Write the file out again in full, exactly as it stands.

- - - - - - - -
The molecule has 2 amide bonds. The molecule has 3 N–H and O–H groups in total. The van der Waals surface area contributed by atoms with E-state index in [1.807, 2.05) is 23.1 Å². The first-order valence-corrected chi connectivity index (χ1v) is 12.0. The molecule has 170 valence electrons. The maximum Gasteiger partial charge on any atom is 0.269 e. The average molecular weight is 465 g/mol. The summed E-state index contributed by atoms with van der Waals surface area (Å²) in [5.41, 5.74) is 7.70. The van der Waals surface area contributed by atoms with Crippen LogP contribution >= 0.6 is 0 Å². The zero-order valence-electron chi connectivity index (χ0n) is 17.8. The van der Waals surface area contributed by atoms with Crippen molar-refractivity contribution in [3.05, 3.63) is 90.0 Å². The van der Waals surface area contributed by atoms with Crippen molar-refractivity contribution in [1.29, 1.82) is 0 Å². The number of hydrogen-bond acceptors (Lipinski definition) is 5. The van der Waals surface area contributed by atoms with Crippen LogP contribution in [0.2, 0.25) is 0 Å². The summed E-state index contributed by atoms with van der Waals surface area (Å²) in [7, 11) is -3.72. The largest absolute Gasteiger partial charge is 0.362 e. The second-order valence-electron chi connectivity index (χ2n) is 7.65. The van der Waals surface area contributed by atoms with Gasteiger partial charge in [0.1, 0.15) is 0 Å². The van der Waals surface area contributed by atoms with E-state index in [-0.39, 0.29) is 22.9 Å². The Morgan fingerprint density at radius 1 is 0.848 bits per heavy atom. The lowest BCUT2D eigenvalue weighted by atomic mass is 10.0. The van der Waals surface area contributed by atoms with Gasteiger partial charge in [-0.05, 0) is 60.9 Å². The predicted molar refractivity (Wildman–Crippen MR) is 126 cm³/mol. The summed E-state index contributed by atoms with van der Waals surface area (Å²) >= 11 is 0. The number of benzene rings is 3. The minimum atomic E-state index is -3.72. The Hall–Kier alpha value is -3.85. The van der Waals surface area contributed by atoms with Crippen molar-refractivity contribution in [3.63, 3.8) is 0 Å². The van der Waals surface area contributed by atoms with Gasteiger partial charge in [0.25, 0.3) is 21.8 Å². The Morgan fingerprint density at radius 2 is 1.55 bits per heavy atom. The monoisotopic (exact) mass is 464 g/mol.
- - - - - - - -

The molecule has 2 amide bonds. The molecule has 3 N–H and O–H groups in total. The van der Waals surface area contributed by atoms with E-state index in [1.807, 2.05) is 23.1 Å². The first-order valence-corrected chi connectivity index (χ1v) is 12.0. The molecule has 170 valence electrons. The maximum Gasteiger partial charge on any atom is 0.269 e. The average molecular weight is 465 g/mol. The summed E-state index contributed by atoms with van der Waals surface area (Å²) in [5.41, 5.74) is 7.70. The van der Waals surface area contributed by atoms with Crippen LogP contribution >= 0.6 is 0 Å². The zero-order valence-electron chi connectivity index (χ0n) is 17.8. The van der Waals surface area contributed by atoms with Crippen molar-refractivity contribution in [3.05, 3.63) is 90.0 Å². The van der Waals surface area contributed by atoms with Crippen molar-refractivity contribution in [1.29, 1.82) is 0 Å². The number of hydrogen-bond acceptors (Lipinski definition) is 5. The van der Waals surface area contributed by atoms with Crippen LogP contribution in [0.2, 0.25) is 0 Å². The summed E-state index contributed by atoms with van der Waals surface area (Å²) in [7, 11) is -3.72. The largest absolute Gasteiger partial charge is 0.362 e. The second-order valence-electron chi connectivity index (χ2n) is 7.65. The van der Waals surface area contributed by atoms with Gasteiger partial charge in [0.1, 0.15) is 0 Å². The van der Waals surface area contributed by atoms with E-state index in [-0.39, 0.29) is 22.9 Å². The Morgan fingerprint density at radius 1 is 0.848 bits per heavy atom. The lowest BCUT2D eigenvalue weighted by atomic mass is 10.0. The van der Waals surface area contributed by atoms with Gasteiger partial charge in [-0.05, 0) is 60.9 Å². The predicted molar refractivity (Wildman–Crippen MR) is 126 cm³/mol. The summed E-state index contributed by atoms with van der Waals surface area (Å²) >= 11 is 0. The number of benzene rings is 3. The minimum atomic E-state index is -3.72. The Hall–Kier alpha value is -3.85. The van der Waals surface area contributed by atoms with Crippen molar-refractivity contribution in [3.63, 3.8) is 0 Å². The van der Waals surface area contributed by atoms with Gasteiger partial charge in [0.25, 0.3) is 21.8 Å². The Morgan fingerprint density at radius 2 is 1.55 bits per heavy atom. The monoisotopic (exact) mass is 464 g/mol.